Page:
My father would have been 71 years old this year. He died 4 years ago on a cold Thursday in January, after a 2-year battle with cancer. As I’ve grappled with the challenges of being a father, a husband, a professional, and a man; I’ve missed his presence. I’ve needed him, and he has not been here. His absence is always felt, especially on Sundays at what is now my mom’s dinner table, where he is so noticeably absent. I usually sit in his place at the head of the table; it still doesn’t feel right.
His birthday is always a difficult day. It’s similar to Father’s Day and the anniversary of his death, but a little different. I feel his absence in the little details of the day. His idiosyncratic habits at the dinner table, where he always wanted a separate bowl for his salad, which had to be part of dinner. When I watch my six-year-old daughter nibble Ritz crackers, which she often shared with my dad as she sat on his lap. Or hearing Tommy Heinsohn call a Celtics game, as we watched a lot of basketball together, especially during the Larry Bird years.
His memory sneaks up on me. I find myself wondering how he’d love my son, who is a miniature version of his mischievous, stubborn personality. I catch myself sorting through his Facebook page, watching videos that I’ve saved of him playing with my daughter. As time passes, remembering him via pictures and videos, especially with my daughter and son, has been helpful. It has kept his spirit and presence with me, and has been a good way to explain who he was to my kids and why he was and still is so important to me.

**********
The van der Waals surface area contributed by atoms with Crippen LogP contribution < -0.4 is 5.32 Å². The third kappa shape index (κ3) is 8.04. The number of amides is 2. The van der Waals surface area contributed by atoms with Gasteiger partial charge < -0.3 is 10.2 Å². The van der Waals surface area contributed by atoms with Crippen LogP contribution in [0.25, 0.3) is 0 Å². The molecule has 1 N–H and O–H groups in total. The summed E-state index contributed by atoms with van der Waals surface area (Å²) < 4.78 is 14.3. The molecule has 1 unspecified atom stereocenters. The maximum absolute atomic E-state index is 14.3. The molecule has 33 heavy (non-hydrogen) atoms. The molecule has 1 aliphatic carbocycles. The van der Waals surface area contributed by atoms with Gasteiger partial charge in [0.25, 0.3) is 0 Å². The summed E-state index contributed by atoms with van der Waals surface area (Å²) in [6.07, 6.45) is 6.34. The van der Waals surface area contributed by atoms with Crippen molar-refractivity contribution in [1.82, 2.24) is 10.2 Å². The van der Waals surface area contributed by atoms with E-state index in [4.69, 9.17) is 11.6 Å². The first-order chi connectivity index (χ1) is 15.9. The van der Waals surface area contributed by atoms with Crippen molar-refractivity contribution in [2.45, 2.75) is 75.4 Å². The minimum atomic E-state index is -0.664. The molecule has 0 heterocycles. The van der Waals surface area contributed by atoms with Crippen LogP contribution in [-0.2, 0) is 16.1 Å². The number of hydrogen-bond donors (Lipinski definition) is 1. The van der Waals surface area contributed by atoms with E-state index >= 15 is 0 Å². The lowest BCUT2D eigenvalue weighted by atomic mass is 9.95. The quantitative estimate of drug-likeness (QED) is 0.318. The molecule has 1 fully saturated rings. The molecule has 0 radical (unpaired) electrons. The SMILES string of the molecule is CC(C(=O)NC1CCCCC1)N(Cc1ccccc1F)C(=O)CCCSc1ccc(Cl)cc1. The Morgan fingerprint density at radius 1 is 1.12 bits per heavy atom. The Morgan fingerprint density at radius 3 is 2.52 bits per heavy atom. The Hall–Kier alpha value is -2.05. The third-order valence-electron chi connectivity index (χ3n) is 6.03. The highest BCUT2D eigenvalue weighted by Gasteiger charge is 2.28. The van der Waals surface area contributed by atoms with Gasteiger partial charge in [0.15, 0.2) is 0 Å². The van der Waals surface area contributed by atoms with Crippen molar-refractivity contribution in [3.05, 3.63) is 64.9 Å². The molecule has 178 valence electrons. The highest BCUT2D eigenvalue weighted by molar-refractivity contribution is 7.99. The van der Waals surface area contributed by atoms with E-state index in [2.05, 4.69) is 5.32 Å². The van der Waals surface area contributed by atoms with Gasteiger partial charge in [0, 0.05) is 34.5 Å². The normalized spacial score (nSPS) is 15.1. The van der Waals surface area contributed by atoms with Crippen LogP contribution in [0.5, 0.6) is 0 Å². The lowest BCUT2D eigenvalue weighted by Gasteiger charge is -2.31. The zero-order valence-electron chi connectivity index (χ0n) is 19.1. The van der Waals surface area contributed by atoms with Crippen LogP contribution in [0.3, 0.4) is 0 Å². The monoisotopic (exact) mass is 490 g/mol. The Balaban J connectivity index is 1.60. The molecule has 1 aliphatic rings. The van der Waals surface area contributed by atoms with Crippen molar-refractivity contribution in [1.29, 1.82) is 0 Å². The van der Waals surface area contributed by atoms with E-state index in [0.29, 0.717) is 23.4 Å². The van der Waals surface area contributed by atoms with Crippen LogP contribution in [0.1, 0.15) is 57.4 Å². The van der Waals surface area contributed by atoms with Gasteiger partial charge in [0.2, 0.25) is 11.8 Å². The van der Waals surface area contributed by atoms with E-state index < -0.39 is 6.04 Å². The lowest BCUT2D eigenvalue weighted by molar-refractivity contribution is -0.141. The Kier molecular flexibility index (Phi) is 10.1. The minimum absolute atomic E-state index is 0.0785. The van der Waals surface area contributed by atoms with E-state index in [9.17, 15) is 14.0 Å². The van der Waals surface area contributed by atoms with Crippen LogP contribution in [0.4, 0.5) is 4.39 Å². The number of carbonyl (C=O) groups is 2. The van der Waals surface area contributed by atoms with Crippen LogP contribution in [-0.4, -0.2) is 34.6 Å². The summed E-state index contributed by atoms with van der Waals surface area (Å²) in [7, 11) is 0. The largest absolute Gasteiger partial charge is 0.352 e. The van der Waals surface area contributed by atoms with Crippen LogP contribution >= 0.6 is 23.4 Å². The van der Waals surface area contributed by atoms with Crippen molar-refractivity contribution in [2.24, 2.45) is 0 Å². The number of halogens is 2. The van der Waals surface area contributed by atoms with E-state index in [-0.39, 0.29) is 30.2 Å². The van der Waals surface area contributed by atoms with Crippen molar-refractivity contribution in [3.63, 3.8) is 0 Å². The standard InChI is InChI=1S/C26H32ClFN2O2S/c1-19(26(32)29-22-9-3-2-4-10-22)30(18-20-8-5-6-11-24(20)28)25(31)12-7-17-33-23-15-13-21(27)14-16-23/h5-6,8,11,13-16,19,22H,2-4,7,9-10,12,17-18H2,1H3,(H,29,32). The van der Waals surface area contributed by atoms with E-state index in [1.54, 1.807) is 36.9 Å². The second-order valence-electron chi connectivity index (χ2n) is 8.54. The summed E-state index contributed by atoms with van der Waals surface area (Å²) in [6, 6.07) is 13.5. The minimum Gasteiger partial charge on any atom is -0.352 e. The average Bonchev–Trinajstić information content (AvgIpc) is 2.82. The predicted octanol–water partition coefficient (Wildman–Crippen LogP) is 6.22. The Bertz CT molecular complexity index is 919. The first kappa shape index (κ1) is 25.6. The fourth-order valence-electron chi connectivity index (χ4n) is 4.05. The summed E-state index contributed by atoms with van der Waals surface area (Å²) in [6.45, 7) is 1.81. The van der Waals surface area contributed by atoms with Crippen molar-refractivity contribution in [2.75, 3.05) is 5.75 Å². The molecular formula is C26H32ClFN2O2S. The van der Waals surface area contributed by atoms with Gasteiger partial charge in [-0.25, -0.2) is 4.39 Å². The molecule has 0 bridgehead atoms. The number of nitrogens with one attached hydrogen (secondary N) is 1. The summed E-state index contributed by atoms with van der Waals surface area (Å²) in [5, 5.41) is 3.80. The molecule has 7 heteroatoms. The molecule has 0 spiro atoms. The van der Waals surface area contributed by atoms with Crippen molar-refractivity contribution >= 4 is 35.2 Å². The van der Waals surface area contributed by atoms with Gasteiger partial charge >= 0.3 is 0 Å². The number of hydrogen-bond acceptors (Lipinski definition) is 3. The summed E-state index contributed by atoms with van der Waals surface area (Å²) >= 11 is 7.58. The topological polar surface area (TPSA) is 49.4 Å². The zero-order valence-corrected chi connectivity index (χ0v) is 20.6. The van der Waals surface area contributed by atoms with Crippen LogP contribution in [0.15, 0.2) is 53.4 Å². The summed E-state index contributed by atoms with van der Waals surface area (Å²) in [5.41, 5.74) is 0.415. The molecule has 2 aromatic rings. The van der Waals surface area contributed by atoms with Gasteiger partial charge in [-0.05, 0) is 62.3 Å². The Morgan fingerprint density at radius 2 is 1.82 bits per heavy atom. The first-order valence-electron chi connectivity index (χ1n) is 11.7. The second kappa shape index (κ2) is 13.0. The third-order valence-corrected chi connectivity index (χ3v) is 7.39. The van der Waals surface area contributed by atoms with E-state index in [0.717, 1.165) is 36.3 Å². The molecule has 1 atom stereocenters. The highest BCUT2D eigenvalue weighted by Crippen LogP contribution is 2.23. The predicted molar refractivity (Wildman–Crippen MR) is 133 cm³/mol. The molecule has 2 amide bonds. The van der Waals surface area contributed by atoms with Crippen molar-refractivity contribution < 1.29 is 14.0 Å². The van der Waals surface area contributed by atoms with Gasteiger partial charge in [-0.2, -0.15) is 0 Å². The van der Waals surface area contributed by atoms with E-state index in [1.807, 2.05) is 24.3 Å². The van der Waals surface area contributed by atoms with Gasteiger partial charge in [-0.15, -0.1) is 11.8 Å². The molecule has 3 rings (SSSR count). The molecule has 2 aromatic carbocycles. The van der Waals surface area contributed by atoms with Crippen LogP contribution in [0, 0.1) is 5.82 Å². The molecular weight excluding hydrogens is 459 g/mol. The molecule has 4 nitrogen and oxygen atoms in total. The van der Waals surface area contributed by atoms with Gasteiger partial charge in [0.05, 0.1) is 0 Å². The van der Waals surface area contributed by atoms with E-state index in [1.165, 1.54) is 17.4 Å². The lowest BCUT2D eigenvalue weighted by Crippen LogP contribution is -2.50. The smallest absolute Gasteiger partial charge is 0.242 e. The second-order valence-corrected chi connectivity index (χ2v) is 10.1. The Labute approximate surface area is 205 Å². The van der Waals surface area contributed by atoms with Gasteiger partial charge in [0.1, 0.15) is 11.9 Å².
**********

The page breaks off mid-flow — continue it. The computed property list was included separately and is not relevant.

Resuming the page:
Grieving is a funny beast. The loss of my father has been something that four years later still hasn’t left me. It’s as if I have kept a part of him with me, but in exchange, I lost some of myself that night. I didn’t go through the five stages of grief (denial, anger, bargaining, depression, and acceptance) in a linear fashion. It was, and still is, all over the place. I often feel many of them simultaneously, like getting taken out at the knees, while taking a forearm to the face.
The death of my dad is a hole deep inside of me that has not scarred over. It will never heal. It flares up from time to time. Sometimes bringing sadness, but as time passes, more and more it’s channeling his words and habits. One thing that has helped me has been listening to his favorite music on my ride home. I usually blast Eric Clapton’s White Room or Dire Straits’ Walk of Life. Sometimes I cry a little bit. Other times I smile. Either way, it feels like he’s in the car with me.
I do my best to bend my knees while shoveling snow off the driveway, which was something he reminded me to do. I always remember him telling me after I mowed the lawn, usually related to whether or not I had properly trimmed the hedges, that it’s the last 5% of the job that people will remember. His wisdom is something that I’ll always have with me. It’s who I am and who he was. It’s him still showing his love for me, even if he’s not here anymore.
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